Sinai in Antiquity
Women & Children
How to Visit
An interactive map. Use it to find the road to Serabit el-khadim and mark your favorite places.
The Temple of Serabit el-Khadim is one of the most important temples of Ancient Egypt, as it represents the largest and most important Egyptian temple in the Sinai Peninsula. It is considered the oldest example of a partially rock-cut Egyptian temple. The sanctuary at Serabit el-Khadim represents the largest sanctuary left by a group of miners all over Egypt. This temple, actually located on the mountains of Serabit el- Khadim, was built on a height of approximately 850 m above sea level that is roughly 1436 meters lower than Mount Sinai and approximately 643 m higher than the apex of the Great Pyramid. It was built in an area where turquoise mining took place over many decades to worship the goddess of turquoise, Hathor. The temple earliest attested dating is for the twelfth dynasty around (1991-1783 BC), and continued to be in use until the Ramesside period (1307-1070 BC). There is earlier evidence of mining activities in area which dates to the Archaic/Old Kingdom (c.3000 BC) in the area of Wadi Maghara that’s approximately 20 km southwest of Serabit el-Khadim.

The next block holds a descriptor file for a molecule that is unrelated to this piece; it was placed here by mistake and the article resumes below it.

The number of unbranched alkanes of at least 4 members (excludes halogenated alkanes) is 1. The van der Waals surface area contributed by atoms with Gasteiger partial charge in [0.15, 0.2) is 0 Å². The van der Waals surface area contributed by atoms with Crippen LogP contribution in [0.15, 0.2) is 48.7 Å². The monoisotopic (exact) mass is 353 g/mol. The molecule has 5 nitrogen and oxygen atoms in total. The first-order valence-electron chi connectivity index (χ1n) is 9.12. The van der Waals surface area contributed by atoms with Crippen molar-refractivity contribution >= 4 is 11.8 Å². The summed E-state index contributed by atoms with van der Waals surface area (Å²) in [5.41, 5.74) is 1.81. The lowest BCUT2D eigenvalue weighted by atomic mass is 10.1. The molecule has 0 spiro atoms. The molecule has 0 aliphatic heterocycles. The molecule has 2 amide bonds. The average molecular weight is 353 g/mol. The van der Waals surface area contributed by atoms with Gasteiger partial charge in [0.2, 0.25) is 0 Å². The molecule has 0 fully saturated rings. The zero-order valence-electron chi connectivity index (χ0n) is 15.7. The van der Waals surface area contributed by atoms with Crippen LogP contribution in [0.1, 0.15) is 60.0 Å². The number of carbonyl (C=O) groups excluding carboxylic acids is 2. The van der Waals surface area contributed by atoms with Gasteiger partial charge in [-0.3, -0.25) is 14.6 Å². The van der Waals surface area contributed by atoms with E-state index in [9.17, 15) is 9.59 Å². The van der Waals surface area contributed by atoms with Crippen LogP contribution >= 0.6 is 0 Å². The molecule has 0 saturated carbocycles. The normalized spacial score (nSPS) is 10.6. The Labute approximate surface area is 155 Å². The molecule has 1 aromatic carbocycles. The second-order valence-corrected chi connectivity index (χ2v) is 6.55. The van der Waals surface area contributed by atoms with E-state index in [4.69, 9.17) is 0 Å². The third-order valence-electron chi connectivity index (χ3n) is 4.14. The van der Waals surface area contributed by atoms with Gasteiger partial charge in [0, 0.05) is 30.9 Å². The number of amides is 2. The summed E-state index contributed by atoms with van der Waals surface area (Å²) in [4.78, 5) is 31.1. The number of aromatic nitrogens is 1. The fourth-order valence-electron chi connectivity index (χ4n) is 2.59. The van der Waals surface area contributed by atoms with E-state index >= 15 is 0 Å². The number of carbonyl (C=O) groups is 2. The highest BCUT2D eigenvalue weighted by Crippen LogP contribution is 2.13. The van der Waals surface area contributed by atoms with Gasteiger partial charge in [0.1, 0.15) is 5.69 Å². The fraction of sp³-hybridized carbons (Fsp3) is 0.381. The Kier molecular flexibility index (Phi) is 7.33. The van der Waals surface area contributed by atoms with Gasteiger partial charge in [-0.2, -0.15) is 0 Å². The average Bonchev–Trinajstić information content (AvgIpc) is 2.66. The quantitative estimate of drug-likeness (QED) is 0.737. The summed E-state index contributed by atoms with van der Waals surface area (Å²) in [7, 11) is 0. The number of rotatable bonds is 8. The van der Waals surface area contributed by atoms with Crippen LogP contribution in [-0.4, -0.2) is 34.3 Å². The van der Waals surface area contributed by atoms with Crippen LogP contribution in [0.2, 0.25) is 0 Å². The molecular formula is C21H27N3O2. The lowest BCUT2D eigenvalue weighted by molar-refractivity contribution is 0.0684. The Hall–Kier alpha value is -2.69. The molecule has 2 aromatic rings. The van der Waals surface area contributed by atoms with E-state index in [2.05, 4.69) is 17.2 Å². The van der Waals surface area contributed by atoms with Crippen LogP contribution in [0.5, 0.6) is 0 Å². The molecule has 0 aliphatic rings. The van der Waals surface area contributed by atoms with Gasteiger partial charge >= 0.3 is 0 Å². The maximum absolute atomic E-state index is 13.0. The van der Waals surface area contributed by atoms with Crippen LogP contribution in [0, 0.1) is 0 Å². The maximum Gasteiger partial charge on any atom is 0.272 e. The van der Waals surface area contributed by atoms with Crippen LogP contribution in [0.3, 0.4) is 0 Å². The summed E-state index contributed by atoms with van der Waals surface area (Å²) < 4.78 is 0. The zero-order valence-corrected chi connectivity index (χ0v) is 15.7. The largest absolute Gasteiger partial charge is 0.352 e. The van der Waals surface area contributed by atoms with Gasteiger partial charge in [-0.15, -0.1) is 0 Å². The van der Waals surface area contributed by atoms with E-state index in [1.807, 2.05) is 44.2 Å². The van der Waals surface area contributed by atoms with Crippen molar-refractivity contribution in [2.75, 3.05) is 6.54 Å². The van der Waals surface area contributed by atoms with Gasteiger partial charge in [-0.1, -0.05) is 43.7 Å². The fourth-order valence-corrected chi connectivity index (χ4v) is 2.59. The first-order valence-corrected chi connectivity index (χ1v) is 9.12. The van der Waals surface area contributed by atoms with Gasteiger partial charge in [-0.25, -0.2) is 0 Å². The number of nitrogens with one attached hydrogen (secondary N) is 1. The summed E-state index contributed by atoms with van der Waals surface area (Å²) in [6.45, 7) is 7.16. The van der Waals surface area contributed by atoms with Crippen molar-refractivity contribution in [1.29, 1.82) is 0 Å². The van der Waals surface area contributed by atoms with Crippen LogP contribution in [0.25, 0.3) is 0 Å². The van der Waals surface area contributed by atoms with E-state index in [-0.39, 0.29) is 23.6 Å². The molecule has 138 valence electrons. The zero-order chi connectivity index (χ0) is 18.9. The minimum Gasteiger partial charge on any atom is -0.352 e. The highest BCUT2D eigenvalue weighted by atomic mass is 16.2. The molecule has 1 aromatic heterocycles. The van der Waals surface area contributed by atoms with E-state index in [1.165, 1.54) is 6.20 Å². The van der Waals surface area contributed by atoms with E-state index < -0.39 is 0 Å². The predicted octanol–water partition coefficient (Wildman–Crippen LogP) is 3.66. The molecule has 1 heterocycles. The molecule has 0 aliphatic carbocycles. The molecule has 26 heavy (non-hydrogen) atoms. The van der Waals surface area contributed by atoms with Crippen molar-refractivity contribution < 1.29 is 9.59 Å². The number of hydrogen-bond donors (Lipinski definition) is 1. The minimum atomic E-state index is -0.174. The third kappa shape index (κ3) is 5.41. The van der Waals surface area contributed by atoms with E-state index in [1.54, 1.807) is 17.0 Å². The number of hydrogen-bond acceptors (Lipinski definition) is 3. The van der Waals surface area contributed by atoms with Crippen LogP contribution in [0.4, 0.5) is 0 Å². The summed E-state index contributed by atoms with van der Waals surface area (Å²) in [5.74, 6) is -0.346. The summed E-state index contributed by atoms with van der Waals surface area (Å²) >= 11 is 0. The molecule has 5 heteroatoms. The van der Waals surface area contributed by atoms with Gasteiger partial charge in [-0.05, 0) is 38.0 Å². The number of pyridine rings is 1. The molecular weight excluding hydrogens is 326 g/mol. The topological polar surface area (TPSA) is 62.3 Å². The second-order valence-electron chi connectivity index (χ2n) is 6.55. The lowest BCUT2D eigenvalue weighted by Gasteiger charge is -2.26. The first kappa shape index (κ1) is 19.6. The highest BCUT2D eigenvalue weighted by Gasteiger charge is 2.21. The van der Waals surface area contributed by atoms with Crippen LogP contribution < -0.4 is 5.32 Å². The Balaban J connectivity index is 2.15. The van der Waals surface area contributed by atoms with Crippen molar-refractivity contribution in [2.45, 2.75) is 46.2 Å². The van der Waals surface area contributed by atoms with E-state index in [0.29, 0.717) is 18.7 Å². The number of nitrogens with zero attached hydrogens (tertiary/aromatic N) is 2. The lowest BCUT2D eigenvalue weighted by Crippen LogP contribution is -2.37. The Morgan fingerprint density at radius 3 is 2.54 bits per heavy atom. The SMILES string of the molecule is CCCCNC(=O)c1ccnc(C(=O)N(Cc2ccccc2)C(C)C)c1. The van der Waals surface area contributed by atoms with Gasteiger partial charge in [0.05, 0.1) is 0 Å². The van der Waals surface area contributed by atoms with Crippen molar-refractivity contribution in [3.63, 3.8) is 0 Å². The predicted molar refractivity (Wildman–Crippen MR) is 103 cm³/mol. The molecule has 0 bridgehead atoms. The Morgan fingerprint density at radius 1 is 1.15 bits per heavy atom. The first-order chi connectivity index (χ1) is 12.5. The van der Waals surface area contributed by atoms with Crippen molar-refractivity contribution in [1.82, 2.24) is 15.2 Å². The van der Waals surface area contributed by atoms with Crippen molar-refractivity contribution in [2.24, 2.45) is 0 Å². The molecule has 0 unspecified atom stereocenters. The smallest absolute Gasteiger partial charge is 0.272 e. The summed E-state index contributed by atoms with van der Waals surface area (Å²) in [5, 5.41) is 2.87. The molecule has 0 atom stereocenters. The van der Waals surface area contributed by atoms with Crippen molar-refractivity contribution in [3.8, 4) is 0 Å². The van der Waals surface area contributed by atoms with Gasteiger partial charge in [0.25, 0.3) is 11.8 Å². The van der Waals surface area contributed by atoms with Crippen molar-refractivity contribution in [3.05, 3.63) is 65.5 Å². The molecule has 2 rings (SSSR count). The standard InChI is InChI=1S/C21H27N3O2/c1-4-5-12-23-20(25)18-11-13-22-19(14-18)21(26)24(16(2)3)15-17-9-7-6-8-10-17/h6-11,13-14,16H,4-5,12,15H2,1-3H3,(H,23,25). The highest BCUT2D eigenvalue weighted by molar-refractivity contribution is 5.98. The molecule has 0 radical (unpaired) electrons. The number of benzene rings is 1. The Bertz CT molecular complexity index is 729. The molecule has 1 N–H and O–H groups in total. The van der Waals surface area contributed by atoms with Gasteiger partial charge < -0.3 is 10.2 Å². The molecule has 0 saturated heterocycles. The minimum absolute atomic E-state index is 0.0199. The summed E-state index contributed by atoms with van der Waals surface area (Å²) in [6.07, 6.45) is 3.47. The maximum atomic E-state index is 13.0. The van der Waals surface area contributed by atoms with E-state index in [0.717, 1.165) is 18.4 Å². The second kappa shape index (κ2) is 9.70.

We can access to the temple using 2 different ascending ways:
1) The first way "SCA stairs" starts from the plain of el-Tih where many rest points or stations are found on this way. The only shaded one is found in front of the inscription of Road el-‘Air. It is the safest way and the mostly recommended.
2) The second way is through Wadi Serabit; this wadi surrounds the site from the north. However, to get to the Wadi Serabit you need to off road for 20 minutes in very soft sand, and the trail is very dangerous up to the temple. It is highly not recommended even if any of the Bedouins of the area suggest that it is faster or shorter.
Rod el-‘Air, which literary means in Arabic, the ‘Valley of the Donkeys’, is a minor archaeological site on the way to the temple of Serabit el-Khadim. It is clear from its features that it was used as a resting area for the ancient miners on the way to the temple and the mining areas, for its rock formations provide shade during all the day until the late afternoon. The site is an ancient graffiti wall showing images for the Ancient Egyptian mining expeditions composed of 23 graffiti and a rock stela, mostly dating to the Middle Kingdom. This graffiti shows different figures such as animals, people and boats. The latter are the most famous, for these hold a lot of similarity with the ancient boats used by the mining expeditions crossing the Red Sea from the Nile Valley
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